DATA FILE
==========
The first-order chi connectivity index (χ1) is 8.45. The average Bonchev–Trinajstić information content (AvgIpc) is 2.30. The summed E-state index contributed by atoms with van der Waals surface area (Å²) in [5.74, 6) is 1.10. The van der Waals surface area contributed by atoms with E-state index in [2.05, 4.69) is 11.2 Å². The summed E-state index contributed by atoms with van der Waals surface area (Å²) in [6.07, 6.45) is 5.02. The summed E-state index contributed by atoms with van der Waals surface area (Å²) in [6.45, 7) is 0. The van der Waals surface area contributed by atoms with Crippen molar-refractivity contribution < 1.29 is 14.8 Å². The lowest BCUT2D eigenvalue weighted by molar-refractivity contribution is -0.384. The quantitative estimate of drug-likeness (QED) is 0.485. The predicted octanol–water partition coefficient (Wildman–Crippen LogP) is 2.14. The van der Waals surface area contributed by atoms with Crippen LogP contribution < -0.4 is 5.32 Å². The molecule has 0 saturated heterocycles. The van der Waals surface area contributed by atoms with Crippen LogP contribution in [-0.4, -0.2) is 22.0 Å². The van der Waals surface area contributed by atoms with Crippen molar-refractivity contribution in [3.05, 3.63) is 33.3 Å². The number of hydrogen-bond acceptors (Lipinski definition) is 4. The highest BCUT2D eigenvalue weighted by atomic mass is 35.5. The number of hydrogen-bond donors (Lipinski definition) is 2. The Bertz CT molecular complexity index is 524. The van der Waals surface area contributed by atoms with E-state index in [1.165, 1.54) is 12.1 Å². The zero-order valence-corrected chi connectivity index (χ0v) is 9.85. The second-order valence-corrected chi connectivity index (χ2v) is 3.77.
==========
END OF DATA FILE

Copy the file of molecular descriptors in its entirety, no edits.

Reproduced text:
The first-order chi connectivity index (χ1) is 8.45. The average Bonchev–Trinajstić information content (AvgIpc) is 2.30. The summed E-state index contributed by atoms with van der Waals surface area (Å²) in [5.74, 6) is 1.10. The van der Waals surface area contributed by atoms with E-state index in [2.05, 4.69) is 11.2 Å². The summed E-state index contributed by atoms with van der Waals surface area (Å²) in [6.07, 6.45) is 5.02. The summed E-state index contributed by atoms with van der Waals surface area (Å²) in [6.45, 7) is 0. The van der Waals surface area contributed by atoms with Crippen molar-refractivity contribution < 1.29 is 14.8 Å². The lowest BCUT2D eigenvalue weighted by molar-refractivity contribution is -0.384. The quantitative estimate of drug-likeness (QED) is 0.485. The predicted octanol–water partition coefficient (Wildman–Crippen LogP) is 2.14. The van der Waals surface area contributed by atoms with Crippen LogP contribution < -0.4 is 5.32 Å². The molecule has 0 saturated heterocycles. The van der Waals surface area contributed by atoms with Crippen LogP contribution in [-0.4, -0.2) is 22.0 Å². The van der Waals surface area contributed by atoms with Crippen molar-refractivity contribution in [3.05, 3.63) is 33.3 Å². The number of hydrogen-bond acceptors (Lipinski definition) is 4. The highest BCUT2D eigenvalue weighted by atomic mass is 35.5. The number of hydrogen-bond donors (Lipinski definition) is 2. The Bertz CT molecular complexity index is 524. The van der Waals surface area contributed by atoms with E-state index in [1.165, 1.54) is 12.1 Å². The zero-order valence-corrected chi connectivity index (χ0v) is 9.85. The second-order valence-corrected chi connectivity index (χ2v) is 3.77.